08/01/2014 11:36 am ET Updated Dec 06, 2017

Keka: "MOMA Meets Dell" By Bringing Designers, Manufacturers & Consumers Together

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Let's say you're in the market for some new Home Decor products because you've just moved and are looking at wide expanses of empty hardwood floors. You're scouring the web for nice sofas, chairs, drapes, lamps and other accessories for your new home. And you have a theme with patterns in mind.

Let's say you find a sofa that's perfect in size, style and form for your needs on the IKEA website but you don't like any of the patterns. When you've seen the pattern you wanted--if you've seen it elsewhere--the sofa is all wrong. So you want the IKEA sofa with your pattern. Can't have it.

Or, perhaps you're creating an Impressionist motif in your living room and want a Monet pattern lamp. You can't find one. Can't have it again.

Wouldn't it be nice if you could have the home accouterments you want? Well, here's why you can't ... yet.

For time immemorial, designers have had a huge distribution headache: getting their hard-fought designs into production with manufacturers of the products that would bear them. They had to be mini-Marketing machines; targeting the precise right products on which their designs could ride; kick-in those doors to start those conversations; negotiate the deals; quality-assure production; and so on ad nauseam.

Then after all that was done successfully, they were pillaged on the royalty end by a greedy supply/distribution chain which gave them only a teeny percentage of the profits. They were literally taken to the cleaners as too many middle men shared the pie.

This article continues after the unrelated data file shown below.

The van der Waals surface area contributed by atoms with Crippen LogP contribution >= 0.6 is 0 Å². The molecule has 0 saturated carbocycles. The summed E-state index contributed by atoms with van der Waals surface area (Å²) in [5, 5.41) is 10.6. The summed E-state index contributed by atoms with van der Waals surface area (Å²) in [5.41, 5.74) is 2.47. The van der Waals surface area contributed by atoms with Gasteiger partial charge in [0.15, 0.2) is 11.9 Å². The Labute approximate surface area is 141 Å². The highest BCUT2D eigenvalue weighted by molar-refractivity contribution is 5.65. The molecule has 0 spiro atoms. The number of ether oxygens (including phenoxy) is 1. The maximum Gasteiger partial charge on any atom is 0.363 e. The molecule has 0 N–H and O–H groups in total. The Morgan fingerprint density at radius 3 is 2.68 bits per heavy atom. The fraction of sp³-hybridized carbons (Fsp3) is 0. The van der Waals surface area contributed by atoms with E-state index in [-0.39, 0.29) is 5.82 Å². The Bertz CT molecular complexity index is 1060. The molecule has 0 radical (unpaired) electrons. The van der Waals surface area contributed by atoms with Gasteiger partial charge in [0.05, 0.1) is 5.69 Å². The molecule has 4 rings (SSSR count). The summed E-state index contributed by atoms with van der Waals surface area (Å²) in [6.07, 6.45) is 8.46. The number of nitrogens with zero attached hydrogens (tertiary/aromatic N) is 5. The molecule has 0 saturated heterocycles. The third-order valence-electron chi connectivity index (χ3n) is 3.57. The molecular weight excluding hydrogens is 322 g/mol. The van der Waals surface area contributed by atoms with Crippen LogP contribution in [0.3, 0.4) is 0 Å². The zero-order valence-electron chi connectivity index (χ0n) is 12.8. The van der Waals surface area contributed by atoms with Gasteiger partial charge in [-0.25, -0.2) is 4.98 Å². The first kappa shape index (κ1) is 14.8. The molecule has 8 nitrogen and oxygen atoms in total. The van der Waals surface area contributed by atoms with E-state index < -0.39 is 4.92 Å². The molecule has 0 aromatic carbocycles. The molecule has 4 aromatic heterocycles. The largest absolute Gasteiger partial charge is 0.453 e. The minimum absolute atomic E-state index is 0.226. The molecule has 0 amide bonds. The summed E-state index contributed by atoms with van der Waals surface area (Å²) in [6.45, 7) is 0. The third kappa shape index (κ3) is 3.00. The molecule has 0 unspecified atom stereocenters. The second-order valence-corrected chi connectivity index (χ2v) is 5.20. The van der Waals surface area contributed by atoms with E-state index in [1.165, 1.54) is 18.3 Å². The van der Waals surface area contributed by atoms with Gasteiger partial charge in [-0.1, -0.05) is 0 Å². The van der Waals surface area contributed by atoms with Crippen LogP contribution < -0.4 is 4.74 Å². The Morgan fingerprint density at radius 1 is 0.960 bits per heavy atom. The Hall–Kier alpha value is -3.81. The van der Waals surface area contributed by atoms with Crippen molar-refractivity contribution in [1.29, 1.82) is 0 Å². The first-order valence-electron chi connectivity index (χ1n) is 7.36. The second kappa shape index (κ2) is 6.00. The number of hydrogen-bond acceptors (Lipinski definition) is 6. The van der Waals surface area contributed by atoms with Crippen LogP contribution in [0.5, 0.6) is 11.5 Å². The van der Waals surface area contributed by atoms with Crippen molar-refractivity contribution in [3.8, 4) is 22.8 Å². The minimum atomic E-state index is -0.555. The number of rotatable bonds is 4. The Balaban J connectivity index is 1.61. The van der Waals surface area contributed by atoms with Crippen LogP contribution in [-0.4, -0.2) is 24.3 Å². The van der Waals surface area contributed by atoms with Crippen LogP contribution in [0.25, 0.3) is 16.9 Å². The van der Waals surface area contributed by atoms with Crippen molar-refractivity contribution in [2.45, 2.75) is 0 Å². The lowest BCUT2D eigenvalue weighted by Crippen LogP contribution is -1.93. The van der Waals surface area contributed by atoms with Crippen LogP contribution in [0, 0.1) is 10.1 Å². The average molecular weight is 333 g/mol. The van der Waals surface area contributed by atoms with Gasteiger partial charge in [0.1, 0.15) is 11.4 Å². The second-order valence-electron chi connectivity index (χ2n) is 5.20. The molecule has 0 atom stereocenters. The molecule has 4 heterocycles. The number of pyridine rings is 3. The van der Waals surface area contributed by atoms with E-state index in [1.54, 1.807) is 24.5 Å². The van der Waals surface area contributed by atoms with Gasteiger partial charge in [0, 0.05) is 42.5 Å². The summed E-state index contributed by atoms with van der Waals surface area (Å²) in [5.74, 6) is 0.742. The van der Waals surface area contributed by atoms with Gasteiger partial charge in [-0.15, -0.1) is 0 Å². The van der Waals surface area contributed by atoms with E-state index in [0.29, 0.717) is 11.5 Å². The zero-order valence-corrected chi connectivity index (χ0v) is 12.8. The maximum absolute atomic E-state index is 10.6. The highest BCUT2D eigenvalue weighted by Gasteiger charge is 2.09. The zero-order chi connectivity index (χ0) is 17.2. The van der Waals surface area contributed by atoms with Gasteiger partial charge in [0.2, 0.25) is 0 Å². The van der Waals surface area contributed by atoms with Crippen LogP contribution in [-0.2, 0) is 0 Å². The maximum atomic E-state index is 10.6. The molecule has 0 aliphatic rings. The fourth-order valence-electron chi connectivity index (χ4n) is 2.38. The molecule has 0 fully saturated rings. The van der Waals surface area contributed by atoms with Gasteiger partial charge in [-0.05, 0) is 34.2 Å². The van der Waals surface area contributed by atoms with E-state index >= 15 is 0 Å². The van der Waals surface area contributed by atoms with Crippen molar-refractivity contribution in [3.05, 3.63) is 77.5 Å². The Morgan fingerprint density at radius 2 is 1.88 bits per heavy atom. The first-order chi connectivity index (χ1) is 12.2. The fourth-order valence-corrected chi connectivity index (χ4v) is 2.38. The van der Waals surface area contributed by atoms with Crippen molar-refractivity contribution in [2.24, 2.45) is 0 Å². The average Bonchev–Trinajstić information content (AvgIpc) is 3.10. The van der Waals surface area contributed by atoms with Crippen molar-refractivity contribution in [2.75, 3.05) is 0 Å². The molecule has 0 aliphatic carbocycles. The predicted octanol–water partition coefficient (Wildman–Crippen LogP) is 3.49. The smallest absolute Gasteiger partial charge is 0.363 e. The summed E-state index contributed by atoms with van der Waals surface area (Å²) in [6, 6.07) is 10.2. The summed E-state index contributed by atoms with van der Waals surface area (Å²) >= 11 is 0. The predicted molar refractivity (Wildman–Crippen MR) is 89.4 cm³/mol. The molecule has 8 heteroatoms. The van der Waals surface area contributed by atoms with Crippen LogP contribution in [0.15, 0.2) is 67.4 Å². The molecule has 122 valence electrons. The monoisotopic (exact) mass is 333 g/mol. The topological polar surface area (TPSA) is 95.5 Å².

And then, the manufacturers had to ensure they weren't making too many of certain patterns lest they get caught with their inventory pants down, which puts more businesses out of business than anyone can imagine.

Finally, the distributors have always tried to tell--no, demand--of the designers, designs they thought their customers wanted but we're frequently wrong, then leading to the designer's sales suffering.

Well, Henry Lo has got a solution for all these headaches ... simultaneously.

I interviewed Lo extensively for a "TechScape" column I wrote on him and his company, Solid Line Products ("Turning Your iPad into Bizpad") in November, 2011. At that time, Lo had told me excitedly about how he not only was providing innovative cases for iPhones and iPads unavailable elsewhere but that he was seeing unusual activity in terms of his customers wanting to personalize their cases themselves ... to design them their selves.

Lo was looking forward to expanding the personalization abilities of his company's product line and this was a big topic of conversation between us. He was right in the throes of a new company forming, one which would afford his consumers the option of completely designing their products, cases initially, or of what I would call 'micro-licensing' well-known designers patterns for all of their products. All of a sudden, Lo found himself embroiled in a new, previously unknown world of enabling consumers to have real choice and their own choice too.

Little did he now it would take him almost three years. But Henry Lo is a patient man; a methodical man.

Keka is Lo's new creation and he's already signed-up more than 1,500 designers to provide their designs including thus far, sofas, chairs, lamps, dishware, pillows, coasters, travel bags and growing. The vehicles for Keka's design network to rise are limitless. "Our designers are the heart and soul of Keka, where we have one of the largest communities of licensed surface pattern and fashion designers from around the globe," Henry Lo said. "Our award-winning designers create for leading brands such as Vivienne Westwood, Alexander Wang, Kate Spade, Oscar de la Renta, Calvin Klein and many others."

"In 2012, I was attending SURTEX in NYC," Lo recalled, "and that was the real opportunity eye-opener for me." SURTEX is the largest trade organization for pattern designers and shortly after Lo's experience there, he started the thinking path that begot Keka. "We chose Home Decor because it's brand agnostic. When people buy a chair, they want a Herman Miller chair but don't want to pay that much; so they buy a replica that's just as good."